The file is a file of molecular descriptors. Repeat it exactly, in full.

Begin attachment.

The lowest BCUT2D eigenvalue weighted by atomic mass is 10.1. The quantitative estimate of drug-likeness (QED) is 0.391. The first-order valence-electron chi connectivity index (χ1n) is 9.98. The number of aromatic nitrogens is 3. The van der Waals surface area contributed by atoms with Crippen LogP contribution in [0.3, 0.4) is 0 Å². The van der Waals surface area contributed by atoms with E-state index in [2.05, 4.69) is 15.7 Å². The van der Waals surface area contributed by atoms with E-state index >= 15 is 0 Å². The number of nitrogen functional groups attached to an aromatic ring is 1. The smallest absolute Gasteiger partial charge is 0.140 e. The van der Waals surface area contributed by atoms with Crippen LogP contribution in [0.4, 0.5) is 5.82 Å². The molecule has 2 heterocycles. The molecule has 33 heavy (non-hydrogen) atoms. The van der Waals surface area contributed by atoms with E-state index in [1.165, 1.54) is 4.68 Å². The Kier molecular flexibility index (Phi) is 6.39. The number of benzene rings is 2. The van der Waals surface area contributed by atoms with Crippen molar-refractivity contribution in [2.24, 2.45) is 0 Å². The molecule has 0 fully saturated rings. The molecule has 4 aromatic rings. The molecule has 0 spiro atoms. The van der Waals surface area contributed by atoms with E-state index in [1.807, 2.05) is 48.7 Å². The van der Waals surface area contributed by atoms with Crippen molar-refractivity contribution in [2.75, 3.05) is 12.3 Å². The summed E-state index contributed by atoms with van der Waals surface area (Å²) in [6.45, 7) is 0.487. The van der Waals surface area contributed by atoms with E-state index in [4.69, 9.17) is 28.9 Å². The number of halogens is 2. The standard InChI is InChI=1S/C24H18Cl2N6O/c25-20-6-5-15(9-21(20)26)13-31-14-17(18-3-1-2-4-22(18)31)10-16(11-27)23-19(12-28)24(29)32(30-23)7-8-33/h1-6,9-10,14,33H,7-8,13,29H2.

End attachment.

The lowest BCUT2D eigenvalue weighted by atomic mass is 10.1. The quantitative estimate of drug-likeness (QED) is 0.391. The first-order valence-electron chi connectivity index (χ1n) is 9.98. The number of aromatic nitrogens is 3. The van der Waals surface area contributed by atoms with Crippen LogP contribution in [0.3, 0.4) is 0 Å². The van der Waals surface area contributed by atoms with E-state index in [2.05, 4.69) is 15.7 Å². The van der Waals surface area contributed by atoms with E-state index >= 15 is 0 Å². The number of nitrogen functional groups attached to an aromatic ring is 1. The smallest absolute Gasteiger partial charge is 0.140 e. The van der Waals surface area contributed by atoms with Crippen LogP contribution in [0.4, 0.5) is 5.82 Å². The molecule has 2 heterocycles. The molecule has 33 heavy (non-hydrogen) atoms. The van der Waals surface area contributed by atoms with E-state index in [1.165, 1.54) is 4.68 Å². The Kier molecular flexibility index (Phi) is 6.39. The number of benzene rings is 2. The van der Waals surface area contributed by atoms with Crippen molar-refractivity contribution in [2.24, 2.45) is 0 Å². The molecule has 0 fully saturated rings. The molecule has 4 aromatic rings. The molecule has 0 spiro atoms. The van der Waals surface area contributed by atoms with E-state index in [1.807, 2.05) is 48.7 Å². The van der Waals surface area contributed by atoms with Crippen molar-refractivity contribution in [2.75, 3.05) is 12.3 Å². The summed E-state index contributed by atoms with van der Waals surface area (Å²) in [6.45, 7) is 0.487. The van der Waals surface area contributed by atoms with E-state index in [4.69, 9.17) is 28.9 Å². The number of halogens is 2. The standard InChI is InChI=1S/C24H18Cl2N6O/c25-20-6-5-15(9-21(20)26)13-31-14-17(18-3-1-2-4-22(18)31)10-16(11-27)23-19(12-28)24(29)32(30-23)7-8-33/h1-6,9-10,14,33H,7-8,13,29H2.